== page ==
An Analysis of Thinking and Research about Qualitative Methods

An Analysis of Thinking and Research about Qualitative Methods

An Analysis of Thinking and Research about Qualitative Methods

An Analysis of Thinking and Research about Qualitative Methods


"The qualitative approach to research has produced a remarkably wide range of thinking about how scholars should regard their phenomenon of interest, about what merits consideration as evidence of the phenomenon, about how to collect that evidence, and about how to look for patterns in that evidence. This book acknowledges the rich diversity in that thinking and seeks to illuminate the key issues in order to help readers navigate through the qualitative literature. On each issue, the author displays the extent of options available under the qualitative approach and illuminates each of these options with examples from the research literature. No other book illuminates such a wide range of issues (axioms of belief, strategies, and techniques) over such a range of research topics (the examination of institutions, people, and texts) in as many contexts (historical, analytical, and critical) for both the thinking and practices within the qualitative approach." Title Summary field provided by Blackwell North America, Inc. All Rights Reserved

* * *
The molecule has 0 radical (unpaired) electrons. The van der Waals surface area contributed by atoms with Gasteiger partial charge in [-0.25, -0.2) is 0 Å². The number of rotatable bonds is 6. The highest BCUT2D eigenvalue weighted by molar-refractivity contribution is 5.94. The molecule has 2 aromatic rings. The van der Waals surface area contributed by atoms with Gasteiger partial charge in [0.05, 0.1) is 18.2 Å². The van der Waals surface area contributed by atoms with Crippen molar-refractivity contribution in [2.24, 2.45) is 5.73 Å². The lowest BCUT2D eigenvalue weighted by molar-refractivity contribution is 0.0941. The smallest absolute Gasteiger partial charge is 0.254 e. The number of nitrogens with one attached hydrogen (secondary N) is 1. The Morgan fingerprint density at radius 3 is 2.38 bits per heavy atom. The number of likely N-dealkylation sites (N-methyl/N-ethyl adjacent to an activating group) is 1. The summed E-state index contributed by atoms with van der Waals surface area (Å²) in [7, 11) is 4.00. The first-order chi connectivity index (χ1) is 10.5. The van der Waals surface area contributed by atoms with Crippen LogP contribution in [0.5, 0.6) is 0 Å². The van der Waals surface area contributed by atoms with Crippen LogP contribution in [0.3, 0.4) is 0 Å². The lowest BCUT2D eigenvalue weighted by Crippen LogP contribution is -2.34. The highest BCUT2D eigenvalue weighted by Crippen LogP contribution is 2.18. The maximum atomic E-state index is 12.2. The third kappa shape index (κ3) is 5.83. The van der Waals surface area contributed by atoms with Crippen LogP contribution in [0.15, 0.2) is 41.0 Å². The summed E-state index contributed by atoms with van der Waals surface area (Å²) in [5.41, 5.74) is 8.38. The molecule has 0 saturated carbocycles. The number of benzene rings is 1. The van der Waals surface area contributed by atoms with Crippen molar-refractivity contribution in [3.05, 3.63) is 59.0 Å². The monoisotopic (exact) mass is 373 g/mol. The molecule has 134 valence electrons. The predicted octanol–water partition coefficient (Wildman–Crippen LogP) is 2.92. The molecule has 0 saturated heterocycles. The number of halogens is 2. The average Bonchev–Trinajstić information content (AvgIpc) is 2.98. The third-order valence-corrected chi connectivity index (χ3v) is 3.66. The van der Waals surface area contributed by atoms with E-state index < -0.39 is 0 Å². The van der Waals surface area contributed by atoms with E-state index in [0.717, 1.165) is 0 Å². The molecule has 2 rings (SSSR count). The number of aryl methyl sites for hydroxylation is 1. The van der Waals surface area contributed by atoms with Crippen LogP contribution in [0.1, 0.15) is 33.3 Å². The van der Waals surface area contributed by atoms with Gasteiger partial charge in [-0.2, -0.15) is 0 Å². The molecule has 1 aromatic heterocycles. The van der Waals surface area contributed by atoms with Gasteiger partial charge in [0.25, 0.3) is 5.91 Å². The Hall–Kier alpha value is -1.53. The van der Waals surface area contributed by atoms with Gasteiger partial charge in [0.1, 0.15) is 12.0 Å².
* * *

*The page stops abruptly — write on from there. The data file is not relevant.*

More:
Qualitative research is less like a field than a garden. When we view it metaphorically it looks like a large hilly area with an incredible variety of plants -- all shapes, sizes, and colors. Some of the plants appear majestic and timeless like ancient sequoias, whereas others appear fragile and exotic like jungle orchids.

The qualitative garden is not like a Japanese garden where a single person toils throughout the years to impose his or her unfolding vision on the design until perfection of form is reached. Instead, there are many gardeners working to bring their favorite forms of vegetation to life. There are different visions across plots so the overall garden grows, mutates, and evolves unevenly. The sights are constantly changing. If we photograph one section then return to it later, we are likely to see many differences; or perhaps it is instead our perspective that has changed as we view it from a different angle.

If we try to pull one plant out of the ground to examine its roots we might find them entangled with the roots of many of the other plants. If we continue to pull up roots, we see an ongoing entanglement where all the roots seem to be joined. But it is a mistake to jump to that conclusion. There is no common root. Each plant has its own root system and requires its own special nutrients and attention.

The garden has an amorphous and ever changing perimeter. Sometimes we can see the boundaries marked by berms that obscure our vision; in some places there are moats to make it difficult for us to get into the garden; and in other places there are no easily discernible boundaries so we are not sure whether we have entered the garden or not.

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